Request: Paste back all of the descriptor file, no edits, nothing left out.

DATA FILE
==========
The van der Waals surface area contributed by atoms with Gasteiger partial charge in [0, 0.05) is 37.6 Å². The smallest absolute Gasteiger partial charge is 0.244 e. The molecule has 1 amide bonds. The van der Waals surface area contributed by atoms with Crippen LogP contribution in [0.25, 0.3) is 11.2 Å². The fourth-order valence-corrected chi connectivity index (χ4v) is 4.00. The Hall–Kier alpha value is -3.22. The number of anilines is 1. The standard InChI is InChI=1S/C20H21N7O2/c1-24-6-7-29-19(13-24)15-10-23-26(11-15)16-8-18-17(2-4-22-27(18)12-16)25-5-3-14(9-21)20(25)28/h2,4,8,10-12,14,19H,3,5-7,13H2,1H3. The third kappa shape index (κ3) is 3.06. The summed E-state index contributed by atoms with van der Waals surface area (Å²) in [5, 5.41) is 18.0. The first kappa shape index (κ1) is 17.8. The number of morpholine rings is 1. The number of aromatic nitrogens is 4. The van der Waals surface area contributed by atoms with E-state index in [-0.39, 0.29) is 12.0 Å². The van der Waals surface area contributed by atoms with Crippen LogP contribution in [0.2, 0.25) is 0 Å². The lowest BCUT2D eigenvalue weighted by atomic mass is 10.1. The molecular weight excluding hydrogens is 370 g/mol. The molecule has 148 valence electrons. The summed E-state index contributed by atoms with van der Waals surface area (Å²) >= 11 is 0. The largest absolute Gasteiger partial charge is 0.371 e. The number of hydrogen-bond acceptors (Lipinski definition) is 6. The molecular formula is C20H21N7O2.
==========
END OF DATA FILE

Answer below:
The van der Waals surface area contributed by atoms with Gasteiger partial charge in [0, 0.05) is 37.6 Å². The smallest absolute Gasteiger partial charge is 0.244 e. The molecule has 1 amide bonds. The van der Waals surface area contributed by atoms with Crippen LogP contribution in [0.25, 0.3) is 11.2 Å². The fourth-order valence-corrected chi connectivity index (χ4v) is 4.00. The Hall–Kier alpha value is -3.22. The number of anilines is 1. The standard InChI is InChI=1S/C20H21N7O2/c1-24-6-7-29-19(13-24)15-10-23-26(11-15)16-8-18-17(2-4-22-27(18)12-16)25-5-3-14(9-21)20(25)28/h2,4,8,10-12,14,19H,3,5-7,13H2,1H3. The third kappa shape index (κ3) is 3.06. The summed E-state index contributed by atoms with van der Waals surface area (Å²) in [5, 5.41) is 18.0. The first kappa shape index (κ1) is 17.8. The number of morpholine rings is 1. The number of aromatic nitrogens is 4. The van der Waals surface area contributed by atoms with E-state index in [-0.39, 0.29) is 12.0 Å². The van der Waals surface area contributed by atoms with Crippen LogP contribution in [0.2, 0.25) is 0 Å². The lowest BCUT2D eigenvalue weighted by atomic mass is 10.1. The molecular weight excluding hydrogens is 370 g/mol. The molecule has 148 valence electrons. The summed E-state index contributed by atoms with van der Waals surface area (Å²) >= 11 is 0. The largest absolute Gasteiger partial charge is 0.371 e. The number of hydrogen-bond acceptors (Lipinski definition) is 6. The molecular formula is C20H21N7O2.